Paul Masson, Paul Masson | Album Review | Seven Days | Vermont's Independent Voice

Seven Days needs your financial support!

Paul Masson, Paul Masson 

Album Review

Published October 14, 2009 at 7:53 a.m.


(Self-released, CD)

As American cities go, Baltimore is something of an enigma. Nestled smack in the middle of the Eastern seaboard, it’s not really northern. But it’s not really southern, either. Veer too far off the friendly cobblestoned streets of Fell’s Point and you could wind up in the sketchiest of ghettos. The average tilt at Camden Yards often feels more like a road game for the perennially lowly Orioles, with as many out-of-town rooters as hometown fans. On the surface, it seems the entire city is in the midst of an epic identity crisis. But that’s not really the case. Dig a little deeper and you discover a city with a bounty of singular riches to offer anyone willing to look for them.

Witness B-more native son Paul Masson. At first glance, he’d strike you as just another sensitive dude with a guitar, crooning twangy heartfelt ballads. And he is. But spend a little time with his self-titled debut EP peeling away the cross-stitched plaid layers and you’ll find something else altogether. Much like his hometown, Paul Masson is deceptively complicated.

The five-song EP leads off with “Gonna Be Your Man.” Backed only by a sleepily descending acoustic guitar progression, Masson uncorks a tender, heartsick ballad. His candy-coated voice is immediately impressive, to the point that it hardly matters what he’s singing. It is easy to lose yourself in his shifting, opaque tones.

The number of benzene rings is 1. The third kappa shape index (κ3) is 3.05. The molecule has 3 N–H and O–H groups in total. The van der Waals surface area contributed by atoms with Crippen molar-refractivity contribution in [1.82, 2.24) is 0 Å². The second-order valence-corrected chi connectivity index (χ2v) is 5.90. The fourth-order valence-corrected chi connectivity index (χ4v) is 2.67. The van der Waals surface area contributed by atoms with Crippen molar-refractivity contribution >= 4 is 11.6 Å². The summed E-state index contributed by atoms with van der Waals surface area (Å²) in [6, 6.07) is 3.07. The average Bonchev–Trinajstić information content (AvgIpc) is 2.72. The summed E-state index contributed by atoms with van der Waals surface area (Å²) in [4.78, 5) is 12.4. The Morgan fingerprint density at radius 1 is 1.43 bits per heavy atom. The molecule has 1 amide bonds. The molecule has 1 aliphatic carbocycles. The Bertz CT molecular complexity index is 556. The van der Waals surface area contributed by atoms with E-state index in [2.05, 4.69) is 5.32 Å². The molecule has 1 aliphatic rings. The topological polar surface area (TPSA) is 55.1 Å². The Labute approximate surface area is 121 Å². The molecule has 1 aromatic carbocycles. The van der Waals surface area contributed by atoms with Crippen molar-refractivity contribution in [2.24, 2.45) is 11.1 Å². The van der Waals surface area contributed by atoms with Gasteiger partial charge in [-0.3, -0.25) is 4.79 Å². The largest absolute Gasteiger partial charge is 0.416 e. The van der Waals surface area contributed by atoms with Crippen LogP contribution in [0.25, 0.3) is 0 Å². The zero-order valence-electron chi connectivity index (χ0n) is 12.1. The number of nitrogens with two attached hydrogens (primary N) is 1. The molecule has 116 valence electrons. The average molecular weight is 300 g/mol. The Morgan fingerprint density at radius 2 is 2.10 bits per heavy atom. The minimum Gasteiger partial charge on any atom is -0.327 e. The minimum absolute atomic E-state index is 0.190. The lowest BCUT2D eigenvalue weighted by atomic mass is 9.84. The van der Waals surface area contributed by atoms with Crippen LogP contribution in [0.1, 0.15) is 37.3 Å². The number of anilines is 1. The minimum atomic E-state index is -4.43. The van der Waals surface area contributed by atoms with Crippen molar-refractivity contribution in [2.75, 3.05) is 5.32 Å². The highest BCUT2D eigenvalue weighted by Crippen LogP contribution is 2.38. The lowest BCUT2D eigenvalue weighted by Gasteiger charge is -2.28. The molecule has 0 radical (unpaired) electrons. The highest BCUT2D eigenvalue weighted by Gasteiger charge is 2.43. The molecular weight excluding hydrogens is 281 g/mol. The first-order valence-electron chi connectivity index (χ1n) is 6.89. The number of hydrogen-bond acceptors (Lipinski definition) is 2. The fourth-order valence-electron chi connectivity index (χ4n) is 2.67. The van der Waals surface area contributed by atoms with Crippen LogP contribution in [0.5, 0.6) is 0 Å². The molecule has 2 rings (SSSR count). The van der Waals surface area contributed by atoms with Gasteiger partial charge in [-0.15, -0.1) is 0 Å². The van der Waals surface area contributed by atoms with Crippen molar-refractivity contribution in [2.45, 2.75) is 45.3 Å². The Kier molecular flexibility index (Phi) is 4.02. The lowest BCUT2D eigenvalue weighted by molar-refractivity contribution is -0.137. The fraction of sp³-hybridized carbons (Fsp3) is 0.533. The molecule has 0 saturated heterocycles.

That mesmerizing hypnotism is only strengthened by the following track, “Where Have All the Gentlemen Gone.” Lucid pedal steel lends the tune a dreamlike melancholia, complementing Masson’s yearning observations to perfection.

“Gold” is dark and sinister, punctuated by driving, dulcet banjo tones. Again, Masson’s vocal performance is almost atmospheric, blending seamlessly into the sonic abyss.

“My Girl, Baltimore” is a loving ode to Masson’s hometown. A cynic might view the tune as little more than a rehash of Ryan Adams’ “Oh My Sweet Carolina.” And while it’s true both songs lay bare a similarly fractured homesickness, Masson imbues his with a heartache that is pure and genuine.

“Red Morning Sky” closes out the debut. Sort of. Predictable in both melody and writing, it is the EP’s weakest cut. However, if you can make it through, Masson has included an untitled secret track, right around the 7-minute mark. It’s a stirring little acoustic-voice tune that bookends the disc so well, you’ll wonder why he hid it. Then again, maybe that’s just Baltimore; you gotta look to find it.

Want to hear for yourself?

Paul Masson plays the Radio Bean on Wednesday, October 14.

Got something to say? Send a letter to the editor and we'll publish your feedback in print!

About The Author

Dan Bolles

Dan Bolles

Dan Bolles is Seven Days' assistant arts editor and also edits What's Good, the annual city guide to Burlington. He has received numerous state, regional and national awards for his coverage of the arts, music, sports and culture. He loves dogs, dark beer and the Boston Red Sox.


Comments are closed.

From 2014-2020, Seven Days allowed readers to comment on all stories posted on our website. While we've appreciated the suggestions and insights, right now Seven Days is prioritizing our core mission — producing high-quality, responsible local journalism — over moderating online debates between readers.

To criticize, correct or praise our reporting, please send us a letter to the editor or send us a tip. We’ll check it out and report the results.

Online comments may return when we have better tech tools for managing them. Thanks for reading.

Latest in Album Review

Keep up with us Seven Days a week!

Sign up for our fun and informative

All content © 2023 Da Capo Publishing, Inc. 255 So. Champlain St. Ste. 5, Burlington, VT 05401

Advertising Policy  |  Privacy Policy  |  Contact Us  |  About Us  |  Help
Website powered by Foundation